From the Journals

Targeting obesity could slow brain aging in psychosis



Being overweight or obese could be a risk factor for the kind of brain aging seen in some patients with first-episode psychosis (FEP), new research suggests.

The investigators found significant associations between BrainAGE scores and a diagnosis of FEP (P = .005), overweight/obesity category (P = .007), and body mass index (P = .02). Furthermore, the association found between BrainAGE score and BMI was related to an association between BrainAGE score and weight (P = .009), but not to height (P = .13).

“These findings raise the possibility that targeting metabolic health in FEP and intervening already at the level of overweight/obesity could slow brain aging in schizophrenia and related disorders,” reported Marian Kolenic of the National Institute of Mental Health in Klecany, Czech Republic, and his coauthors.

The researchers recruited 120 patients with FEP as defined by the ICD-10 during their first psychiatric hospitalization. People with psychotic mood disorders were excluded.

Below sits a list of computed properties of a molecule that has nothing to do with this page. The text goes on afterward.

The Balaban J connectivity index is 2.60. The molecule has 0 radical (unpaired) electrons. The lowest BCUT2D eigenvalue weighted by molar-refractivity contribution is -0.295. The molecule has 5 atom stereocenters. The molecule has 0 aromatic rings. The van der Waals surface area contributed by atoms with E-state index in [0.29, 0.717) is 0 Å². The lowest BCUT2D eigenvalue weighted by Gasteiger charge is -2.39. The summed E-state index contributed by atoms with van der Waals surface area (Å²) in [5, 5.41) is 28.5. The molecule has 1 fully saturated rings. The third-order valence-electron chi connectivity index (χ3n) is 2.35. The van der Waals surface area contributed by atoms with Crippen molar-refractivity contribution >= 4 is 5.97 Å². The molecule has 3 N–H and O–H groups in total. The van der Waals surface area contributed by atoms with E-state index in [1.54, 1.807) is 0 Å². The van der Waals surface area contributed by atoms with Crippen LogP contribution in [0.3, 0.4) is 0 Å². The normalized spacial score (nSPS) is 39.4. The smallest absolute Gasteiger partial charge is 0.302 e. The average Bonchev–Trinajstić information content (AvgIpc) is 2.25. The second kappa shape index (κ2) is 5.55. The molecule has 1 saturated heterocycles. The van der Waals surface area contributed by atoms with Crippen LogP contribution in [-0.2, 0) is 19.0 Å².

“We wanted to recruit participants at the early stages of illness, to minimize the effects of illness and medications on brain structure,” the investigators wrote.

One hundred fourteen healthy controls were recruited through advertisements, and exclusion criteria included a lifetime history of any psychiatric disorders and the presence of psychotic disorders in either first- or second-degree relatives.

All participants were asked about their medical history, including their use and/or abuse of substances. Fasting blood samples were collected on the scanning day.


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